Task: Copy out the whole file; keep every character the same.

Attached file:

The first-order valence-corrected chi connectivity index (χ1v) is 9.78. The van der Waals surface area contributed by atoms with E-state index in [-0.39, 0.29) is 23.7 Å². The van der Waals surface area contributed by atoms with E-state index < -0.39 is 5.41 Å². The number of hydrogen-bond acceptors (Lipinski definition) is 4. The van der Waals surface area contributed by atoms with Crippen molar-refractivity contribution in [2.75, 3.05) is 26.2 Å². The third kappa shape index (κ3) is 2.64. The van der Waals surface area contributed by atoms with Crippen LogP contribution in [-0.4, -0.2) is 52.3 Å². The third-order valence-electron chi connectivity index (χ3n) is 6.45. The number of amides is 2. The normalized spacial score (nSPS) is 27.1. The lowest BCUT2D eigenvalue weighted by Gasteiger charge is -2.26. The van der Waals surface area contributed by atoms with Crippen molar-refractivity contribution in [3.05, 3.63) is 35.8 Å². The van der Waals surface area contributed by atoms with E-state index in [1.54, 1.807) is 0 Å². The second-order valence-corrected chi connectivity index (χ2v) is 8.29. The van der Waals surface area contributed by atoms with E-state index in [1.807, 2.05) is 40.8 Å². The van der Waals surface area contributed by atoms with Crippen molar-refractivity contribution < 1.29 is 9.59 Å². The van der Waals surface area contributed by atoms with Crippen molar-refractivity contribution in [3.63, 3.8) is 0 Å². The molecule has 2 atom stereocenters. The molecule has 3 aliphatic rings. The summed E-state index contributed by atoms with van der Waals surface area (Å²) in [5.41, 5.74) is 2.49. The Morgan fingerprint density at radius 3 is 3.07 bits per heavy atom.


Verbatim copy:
The first-order valence-corrected chi connectivity index (χ1v) is 9.78. The van der Waals surface area contributed by atoms with E-state index in [-0.39, 0.29) is 23.7 Å². The van der Waals surface area contributed by atoms with E-state index < -0.39 is 5.41 Å². The number of hydrogen-bond acceptors (Lipinski definition) is 4. The van der Waals surface area contributed by atoms with Crippen molar-refractivity contribution in [2.75, 3.05) is 26.2 Å². The third kappa shape index (κ3) is 2.64. The van der Waals surface area contributed by atoms with Crippen LogP contribution in [-0.4, -0.2) is 52.3 Å². The third-order valence-electron chi connectivity index (χ3n) is 6.45. The number of amides is 2. The normalized spacial score (nSPS) is 27.1. The lowest BCUT2D eigenvalue weighted by Gasteiger charge is -2.26. The van der Waals surface area contributed by atoms with Crippen molar-refractivity contribution in [3.05, 3.63) is 35.8 Å². The van der Waals surface area contributed by atoms with E-state index in [1.54, 1.807) is 0 Å². The second-order valence-corrected chi connectivity index (χ2v) is 8.29. The van der Waals surface area contributed by atoms with E-state index in [1.807, 2.05) is 40.8 Å². The van der Waals surface area contributed by atoms with Crippen molar-refractivity contribution < 1.29 is 9.59 Å². The van der Waals surface area contributed by atoms with Crippen molar-refractivity contribution in [3.63, 3.8) is 0 Å². The molecule has 2 atom stereocenters. The molecule has 3 aliphatic rings. The summed E-state index contributed by atoms with van der Waals surface area (Å²) in [5.41, 5.74) is 2.49. The Morgan fingerprint density at radius 3 is 3.07 bits per heavy atom.